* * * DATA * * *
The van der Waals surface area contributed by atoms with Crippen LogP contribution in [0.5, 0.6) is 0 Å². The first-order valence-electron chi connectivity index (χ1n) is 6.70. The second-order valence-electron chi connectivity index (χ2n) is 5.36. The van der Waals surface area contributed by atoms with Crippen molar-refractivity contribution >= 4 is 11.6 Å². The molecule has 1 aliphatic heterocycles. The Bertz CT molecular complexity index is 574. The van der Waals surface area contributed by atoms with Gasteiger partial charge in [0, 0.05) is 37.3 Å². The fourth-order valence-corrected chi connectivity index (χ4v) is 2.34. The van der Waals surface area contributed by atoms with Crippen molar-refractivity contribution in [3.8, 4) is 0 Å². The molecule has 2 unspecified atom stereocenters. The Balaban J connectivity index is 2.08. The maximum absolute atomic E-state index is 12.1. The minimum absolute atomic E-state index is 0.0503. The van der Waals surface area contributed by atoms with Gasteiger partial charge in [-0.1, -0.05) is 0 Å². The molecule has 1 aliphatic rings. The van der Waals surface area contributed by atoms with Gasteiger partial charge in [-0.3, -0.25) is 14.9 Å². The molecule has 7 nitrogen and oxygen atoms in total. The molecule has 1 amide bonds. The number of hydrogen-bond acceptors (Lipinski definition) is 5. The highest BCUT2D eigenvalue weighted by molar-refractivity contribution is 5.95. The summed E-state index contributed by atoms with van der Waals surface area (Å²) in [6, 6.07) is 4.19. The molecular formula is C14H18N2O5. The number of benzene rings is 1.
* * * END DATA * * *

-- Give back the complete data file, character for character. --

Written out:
The van der Waals surface area contributed by atoms with Crippen LogP contribution in [0.5, 0.6) is 0 Å². The first-order valence-electron chi connectivity index (χ1n) is 6.70. The second-order valence-electron chi connectivity index (χ2n) is 5.36. The van der Waals surface area contributed by atoms with Crippen molar-refractivity contribution >= 4 is 11.6 Å². The molecule has 1 aliphatic heterocycles. The Bertz CT molecular complexity index is 574. The van der Waals surface area contributed by atoms with Gasteiger partial charge in [0, 0.05) is 37.3 Å². The fourth-order valence-corrected chi connectivity index (χ4v) is 2.34. The van der Waals surface area contributed by atoms with Crippen molar-refractivity contribution in [3.8, 4) is 0 Å². The molecule has 2 unspecified atom stereocenters. The Balaban J connectivity index is 2.08. The maximum absolute atomic E-state index is 12.1. The minimum absolute atomic E-state index is 0.0503. The van der Waals surface area contributed by atoms with Gasteiger partial charge in [-0.1, -0.05) is 0 Å². The molecule has 1 aliphatic rings. The van der Waals surface area contributed by atoms with Gasteiger partial charge in [-0.3, -0.25) is 14.9 Å². The molecule has 7 nitrogen and oxygen atoms in total. The molecule has 1 amide bonds. The number of hydrogen-bond acceptors (Lipinski definition) is 5. The highest BCUT2D eigenvalue weighted by molar-refractivity contribution is 5.95. The summed E-state index contributed by atoms with van der Waals surface area (Å²) in [6, 6.07) is 4.19. The molecular formula is C14H18N2O5. The number of benzene rings is 1.